What will your digital marketing toolkit look like 5 years from now?

As marketers today, many of us already feel a bit overwhelmed by all the new things going on – after all, how many of us have a SnapChat content strategy, know how to advertise with programmatic buying, or have a plan for when Instagram ads roll out? The pace of change is not slowing, and we need to start looking ahead at upcoming marketing trends if we want to have any chance of capitalising on them for our brands and strategies.

Here are four interesting new trends – which are just emerging now, but are likely to be a significant part of the marketing landscape in the next five years.

Trend: Internet of Things

What is it?

The internet of things is the name given for the phenomenon where increasing numbers of objects – cars, watches, fridges, homes and more – are connecting to the internet and giving users access to web-based tools, data and features. Forbes estimates that there will be over 40-billion connected devices in the world by 2020, and Nerdgraph predicts that 90% of new cars produced in 2020 will be connected to the internet.


What does it mean for marketers?

We’ve just about learnt to design for mobile devices – but can we design effective interfaces and campaigns for fridges, or cars? What about smart watches?

The increasing number of connected devices means that our audience’s attention is becoming more fragmented than ever, so it’s essential for marketers to think very carefully about how, when and where they deliver their messaging. It also means that people are going to become more aware of privacy issues, and will demand brands to respect their boundaries.

Trend: Behaviour science

What is it?

The idea that marketers need to understand human psychology and behaviour is nothing new, but increasingly, applying the principles of user research, behavioural economics and data insight is becoming essential for delivering marketing campaigns that actually work. Consumers are no longer passive, captive audiences – they have a massive degree of agency over what media they consume when, and are increasingly ignoring or seeing through weak marketing messages.

What does it mean for marketers?

Mass marketing simply won’t work in the near future. Rather than bludgeoning audiences with big, generic campaigns that they will ignore, marketers must learn how to nudge people to take desired actions.

Savvy marketers need to understand the principles of behaviour economics (the study of human psychology, choice and decision making) and feed these directly into targeted, segmented and highly personalised marketing campaigns. Rather than making assumptions or using old-school approaches, marketers will need to use real data and human behaviours to guide their activities.

Trend: Instant everything

What is it?

It’s no surprise that the world is moving at an ever-faster pace, that attention spans are shortening and that customers are getting used to instant gratification.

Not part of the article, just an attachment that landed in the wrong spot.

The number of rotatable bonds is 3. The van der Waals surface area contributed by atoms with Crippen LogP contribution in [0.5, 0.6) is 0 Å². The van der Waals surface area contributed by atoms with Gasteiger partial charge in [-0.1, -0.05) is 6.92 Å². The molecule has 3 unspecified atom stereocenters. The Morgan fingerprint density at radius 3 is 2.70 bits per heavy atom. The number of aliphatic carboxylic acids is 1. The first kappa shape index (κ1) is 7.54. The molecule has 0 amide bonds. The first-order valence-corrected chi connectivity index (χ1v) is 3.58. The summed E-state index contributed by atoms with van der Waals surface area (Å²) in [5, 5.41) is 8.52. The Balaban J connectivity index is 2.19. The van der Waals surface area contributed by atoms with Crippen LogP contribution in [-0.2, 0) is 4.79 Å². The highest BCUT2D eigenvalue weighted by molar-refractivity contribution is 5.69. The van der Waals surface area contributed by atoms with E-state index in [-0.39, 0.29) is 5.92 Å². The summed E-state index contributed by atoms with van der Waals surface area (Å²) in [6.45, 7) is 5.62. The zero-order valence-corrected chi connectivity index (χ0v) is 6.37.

In 2004, consumers were willing to wait about 10 days to receive a response from a brand; in 2014, it fell to 10 minutes. Amazon is piloting a service called Amazon Prime Instant, where airborne drones deliver products to customers within 30 minutes of purchase. KLM posts their average social media response times directly on their Facebook and Twitter banner images – and updates this figure every 5 minutes, ensuring it stays below 1 hour.

Amazon Prime Air

Amazon Prime Instant drone prototype

What does it mean for marketers?

Examples like these show that consumers are expecting increasingly instant responses from brands – however, quick response will no longer be a differentiator in the near future, but a necessary component of customer service and engagement.

KLM Facebook Response time

KLM Facebook response time

If you don’t yet have a benchmark for your social media or email response time, start measuring this and find ways to get the delay down as much as possible. Also consider investing in systems that can help automate your marketing processes, such as CRM and segmentation databases.

Trend: Lifelong learning

What is it?

With so many exciting and scary new trends facing the marketing industry, how can the average industry professional keep up? The answer lies in ongoing professional development and learning. LinkedIn’s recent $1.5 billion purchase of Lynda.com, an elearning platform, cements the idea that success in business is now closely linked with constantly learning new things, whether in a directly related field or simply by being more open and aware of the broader world.

What does it mean for marketers?
Learning new things is simply not negotiable. A study by LinkedIn found that the job roles of Mobile App Developer, User Experience Analyst, Social Media Manager and Big Data Analyst simply didn’t exist before 2008 – meaning that anyone who completed their education through traditional learning before then could not have been equipped for the role. Most marketers are in the same boat – but it’s those who can build a strong portfolio of cross-disciplinary knowledge, hard and soft skills, and deep subject expertise who will pull ahead.

Excited about the future? Terrified? Tell us in the comments!



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